Since feminism is all of a sudden a hot topic here, I thought I should post a sample from my little book entitled Why Ministers Must Be Men. Since I am waiting for someone at the airport, I will have to include the cover photo and link later on.
Begin with the Background
Any discussion of women’s ordination will obviously revolve around the direct Pauline statements on the subject, and we will certainly spend the lion’s share of our space there. But the Pauline instructions were not delivered in a vacuum, and when he makes his appeals outside his immediate situation, he makes those appeals to the Old Testament, grounding his appeals in both the history recorded there and the law given there. It is a commonplace among feminists that the Bible is a patriarchal book, and this is usually said like it is a bad thing. Value judgments aside, this would seem to be correct. The patriarchs of Israel are Abraham, Isaac, and Jacob, all men. Jacob, renamed as Israel, had twelve sons who became the progenitors of the twelve tribes. In the entire history of Israel, there was only one queen who ruled apart from a king, and she was a usurper and a tyrant (2 Kings 11:1). From Aaron, the first high priest in Israel, down to the last priest when the Temple was destroyed in 70 A.D., all were men. There were a number of prophetesses, who will be discussed in detail later, but Deborah was the one who also ruled in a civil capacity, and she appears to have done so in her capacity as a prophetess (Judg. 4:4). The general assumption was that women ruling was a sign of judgment (Is. 3:12).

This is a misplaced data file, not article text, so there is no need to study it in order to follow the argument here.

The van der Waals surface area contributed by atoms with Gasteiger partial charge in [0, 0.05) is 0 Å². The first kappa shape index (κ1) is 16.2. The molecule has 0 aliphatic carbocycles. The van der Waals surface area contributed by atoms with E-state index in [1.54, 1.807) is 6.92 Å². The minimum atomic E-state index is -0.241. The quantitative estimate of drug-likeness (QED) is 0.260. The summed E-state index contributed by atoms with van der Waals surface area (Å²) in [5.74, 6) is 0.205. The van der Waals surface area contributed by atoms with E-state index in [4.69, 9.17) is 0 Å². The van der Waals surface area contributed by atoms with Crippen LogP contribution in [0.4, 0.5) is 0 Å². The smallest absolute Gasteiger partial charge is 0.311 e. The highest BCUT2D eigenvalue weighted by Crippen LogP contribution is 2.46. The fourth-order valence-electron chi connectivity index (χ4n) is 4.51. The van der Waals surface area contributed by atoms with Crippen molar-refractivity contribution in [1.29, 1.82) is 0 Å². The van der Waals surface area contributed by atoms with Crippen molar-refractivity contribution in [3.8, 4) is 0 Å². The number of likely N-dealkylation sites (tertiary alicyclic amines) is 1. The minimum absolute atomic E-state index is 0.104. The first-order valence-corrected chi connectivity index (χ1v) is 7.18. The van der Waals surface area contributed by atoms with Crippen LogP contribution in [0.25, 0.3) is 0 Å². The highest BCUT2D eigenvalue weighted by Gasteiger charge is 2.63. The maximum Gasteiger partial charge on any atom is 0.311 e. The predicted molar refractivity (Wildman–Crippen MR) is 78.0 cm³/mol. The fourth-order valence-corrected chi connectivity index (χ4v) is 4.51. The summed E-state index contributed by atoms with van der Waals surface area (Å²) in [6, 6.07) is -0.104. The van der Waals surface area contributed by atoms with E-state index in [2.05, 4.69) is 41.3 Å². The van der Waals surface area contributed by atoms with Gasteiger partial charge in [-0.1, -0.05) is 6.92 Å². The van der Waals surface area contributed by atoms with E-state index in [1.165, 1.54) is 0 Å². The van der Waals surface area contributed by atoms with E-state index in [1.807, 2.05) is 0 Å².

When Jesus came to establish the new Israel, He did so by gathering twelve disciples around Himself (Luke 6:13), clearly declaring that He was reorganizing Israel, reconstituting it, and He did this by appointing twelve men. This is not because there were no available women—He had influential and talented women that He could have picked, but He did not (Luke 8:3). If it was time to overhaul Israel (and it was), why did Jesus not include women in the company of apostles? So when Jesus set Himself to establish Israel again, gathering a new Israel and organizing it around Himself, He picked twelve apostles, all of them men. Just as Moses had the Tabernacle at the center of the camp, with the tribes encamped around, so the Lord took the place of that Tabernacle and gathered His disciples around. The new twelve tribes had masculine leadership, just as they always had. If the new covenant was going to be the time to make a decided break with the old, outmoded patriarchal ways, this would have been a good time to do it. But Jesus did not—why?